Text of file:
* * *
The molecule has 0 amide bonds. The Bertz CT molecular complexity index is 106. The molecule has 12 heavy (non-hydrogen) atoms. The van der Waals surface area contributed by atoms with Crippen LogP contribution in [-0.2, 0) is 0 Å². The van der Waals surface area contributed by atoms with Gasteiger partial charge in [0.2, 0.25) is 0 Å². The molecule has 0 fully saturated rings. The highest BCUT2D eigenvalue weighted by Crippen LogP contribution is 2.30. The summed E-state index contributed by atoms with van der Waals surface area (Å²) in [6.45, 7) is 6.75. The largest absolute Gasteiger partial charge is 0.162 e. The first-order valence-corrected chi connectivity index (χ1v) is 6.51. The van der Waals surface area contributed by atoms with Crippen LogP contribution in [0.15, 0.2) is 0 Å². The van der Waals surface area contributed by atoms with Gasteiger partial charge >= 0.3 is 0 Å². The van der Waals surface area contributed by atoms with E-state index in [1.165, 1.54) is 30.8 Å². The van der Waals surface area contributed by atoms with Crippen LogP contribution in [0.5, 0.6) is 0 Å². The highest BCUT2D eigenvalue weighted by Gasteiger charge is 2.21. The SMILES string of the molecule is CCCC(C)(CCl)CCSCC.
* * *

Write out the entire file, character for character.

The molecule has 0 amide bonds. The Bertz CT molecular complexity index is 106. The molecule has 12 heavy (non-hydrogen) atoms. The van der Waals surface area contributed by atoms with Crippen LogP contribution in [-0.2, 0) is 0 Å². The van der Waals surface area contributed by atoms with Gasteiger partial charge in [0.2, 0.25) is 0 Å². The molecule has 0 fully saturated rings. The highest BCUT2D eigenvalue weighted by Crippen LogP contribution is 2.30. The summed E-state index contributed by atoms with van der Waals surface area (Å²) in [6.45, 7) is 6.75. The largest absolute Gasteiger partial charge is 0.162 e. The first-order valence-corrected chi connectivity index (χ1v) is 6.51. The van der Waals surface area contributed by atoms with Crippen LogP contribution in [0.15, 0.2) is 0 Å². The van der Waals surface area contributed by atoms with Gasteiger partial charge >= 0.3 is 0 Å². The van der Waals surface area contributed by atoms with E-state index in [1.165, 1.54) is 30.8 Å². The van der Waals surface area contributed by atoms with Crippen LogP contribution in [0.5, 0.6) is 0 Å². The highest BCUT2D eigenvalue weighted by Gasteiger charge is 2.21. The SMILES string of the molecule is CCCC(C)(CCl)CCSCC.